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But the Grammar
Check Thingy Said


by Cherie Tucker

If you give your protagonist an unusual name, say Chingachgook, Spell check will flag it. It does so, not because that name is spelled wrong, but because it’s not in Spell check’s memory bank.  Most of the time, you can easily see if you have actually misspelled something or if the machine just doesn’t have that word in its dictionary (or hasn’t read The Last of the Mohicans).   With the grammar checker, however, it’s not as easy to tell.

The grammar tool on your computer is amazingly programmed to detect punctuation, usage, and grammar errors.  It can even tell if you have too many spaces between words.  Sadly, however, the little tool doesn’t know how to read.  It can tell if things might not be in agreement, for example, so it will put its little green squiggle under what it wants you to check.  If you wrote “Bill don’t know me,” the checker would suggest that you might mean “doesn’t.”  However, if you wrote

Bill who used to work with me at the other store don’t know nothing,

the grammar check will suggest you change “nothing” to “anything” to avoid the double negative and change don’t to doesn’t.  However, it won’t tell you that there should be a comma after Bill and another after store to indicate that this little bit of information is an interruption of the main part of the sentence.  There is no squiggly line or even a warning when you go to the grammar check. Its flagging of punctuation errors can be dicey.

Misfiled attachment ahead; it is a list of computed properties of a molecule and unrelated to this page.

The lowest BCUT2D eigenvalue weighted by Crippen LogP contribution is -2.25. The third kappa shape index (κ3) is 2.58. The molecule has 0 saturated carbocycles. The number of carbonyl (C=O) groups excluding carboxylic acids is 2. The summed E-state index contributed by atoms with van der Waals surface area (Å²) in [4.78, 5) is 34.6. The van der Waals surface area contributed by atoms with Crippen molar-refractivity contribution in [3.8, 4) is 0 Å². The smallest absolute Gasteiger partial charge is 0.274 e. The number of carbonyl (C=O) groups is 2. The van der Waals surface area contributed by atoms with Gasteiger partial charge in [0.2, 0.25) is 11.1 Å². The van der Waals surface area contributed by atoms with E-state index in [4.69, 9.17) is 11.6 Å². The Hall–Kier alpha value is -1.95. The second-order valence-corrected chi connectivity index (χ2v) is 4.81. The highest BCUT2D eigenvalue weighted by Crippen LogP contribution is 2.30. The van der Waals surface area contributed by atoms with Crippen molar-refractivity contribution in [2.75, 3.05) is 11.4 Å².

Be aware that there are other instances in which the grammar checker is not always consistent in its warnings.  In the first line of this article, it squiggled under “Spell check” with a capital S, suggesting the use of a lower case s, but it ignored the same thing in the next line and in this sentence.  Ironically, Spell check requires a capital; grammar check doesn’t.

The point here is that you should not panic if your computer says you’ve committed a green-squiggle error.  It is programmed to tell you that in this particular instance (think who/whom; lie/lay), a lot of people make mistakes.  Did you?  (It just flagged my previous comma to hilariously suggest a semicolon!) If you aren’t absolutely sure what to do, check your Gregg Reference Manual or call me.  Don’t just accept those changes.  They may have nothing to do with what you are writing—especially if you’re writing something in dialect like Cold Sassy Tree  or Country Western lyrics like “If the Phone Don’t Ring, You’ll Know It’s Me.”

 

Cherie Tucker, owner of GrammarWorks, has taught writing basics to professionals since 1987, presenting at the PNWA conference.  She currently teaches Practical Grammar for Editors at the University of Washington’s Editing Certification program and edits as well.  GrammarWorks@msn.com


 

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